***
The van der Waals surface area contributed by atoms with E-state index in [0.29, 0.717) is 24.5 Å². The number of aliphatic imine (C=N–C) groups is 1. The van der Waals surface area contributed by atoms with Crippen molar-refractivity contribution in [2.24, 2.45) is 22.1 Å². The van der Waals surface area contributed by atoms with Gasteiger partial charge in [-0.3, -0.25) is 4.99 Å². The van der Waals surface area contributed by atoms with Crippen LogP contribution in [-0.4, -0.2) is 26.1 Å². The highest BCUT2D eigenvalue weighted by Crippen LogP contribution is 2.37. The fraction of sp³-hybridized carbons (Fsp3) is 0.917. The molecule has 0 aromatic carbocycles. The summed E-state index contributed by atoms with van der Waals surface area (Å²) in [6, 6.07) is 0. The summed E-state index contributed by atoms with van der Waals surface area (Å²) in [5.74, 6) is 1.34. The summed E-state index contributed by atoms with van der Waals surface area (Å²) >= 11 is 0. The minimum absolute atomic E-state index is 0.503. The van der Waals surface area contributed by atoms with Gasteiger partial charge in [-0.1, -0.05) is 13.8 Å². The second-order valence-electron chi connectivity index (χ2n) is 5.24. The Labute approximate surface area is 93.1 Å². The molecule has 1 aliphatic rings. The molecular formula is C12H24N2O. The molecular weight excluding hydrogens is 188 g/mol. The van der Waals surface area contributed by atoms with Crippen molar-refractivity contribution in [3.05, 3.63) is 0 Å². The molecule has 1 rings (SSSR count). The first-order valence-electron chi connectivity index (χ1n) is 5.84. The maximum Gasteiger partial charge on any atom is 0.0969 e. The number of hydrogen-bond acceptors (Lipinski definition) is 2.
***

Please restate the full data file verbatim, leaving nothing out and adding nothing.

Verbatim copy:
The van der Waals surface area contributed by atoms with E-state index in [0.29, 0.717) is 24.5 Å². The number of aliphatic imine (C=N–C) groups is 1. The van der Waals surface area contributed by atoms with Crippen molar-refractivity contribution in [2.24, 2.45) is 22.1 Å². The van der Waals surface area contributed by atoms with Gasteiger partial charge in [-0.3, -0.25) is 4.99 Å². The van der Waals surface area contributed by atoms with Crippen LogP contribution in [-0.4, -0.2) is 26.1 Å². The highest BCUT2D eigenvalue weighted by Crippen LogP contribution is 2.37. The fraction of sp³-hybridized carbons (Fsp3) is 0.917. The molecule has 0 aromatic carbocycles. The summed E-state index contributed by atoms with van der Waals surface area (Å²) in [6, 6.07) is 0. The summed E-state index contributed by atoms with van der Waals surface area (Å²) in [5.74, 6) is 1.34. The summed E-state index contributed by atoms with van der Waals surface area (Å²) >= 11 is 0. The minimum absolute atomic E-state index is 0.503. The van der Waals surface area contributed by atoms with Gasteiger partial charge in [-0.1, -0.05) is 13.8 Å². The second-order valence-electron chi connectivity index (χ2n) is 5.24. The Labute approximate surface area is 93.1 Å². The molecule has 1 aliphatic rings. The molecular formula is C12H24N2O. The molecular weight excluding hydrogens is 188 g/mol. The van der Waals surface area contributed by atoms with Crippen molar-refractivity contribution in [3.05, 3.63) is 0 Å². The molecule has 1 rings (SSSR count). The first-order valence-electron chi connectivity index (χ1n) is 5.84. The maximum Gasteiger partial charge on any atom is 0.0969 e. The number of hydrogen-bond acceptors (Lipinski definition) is 2.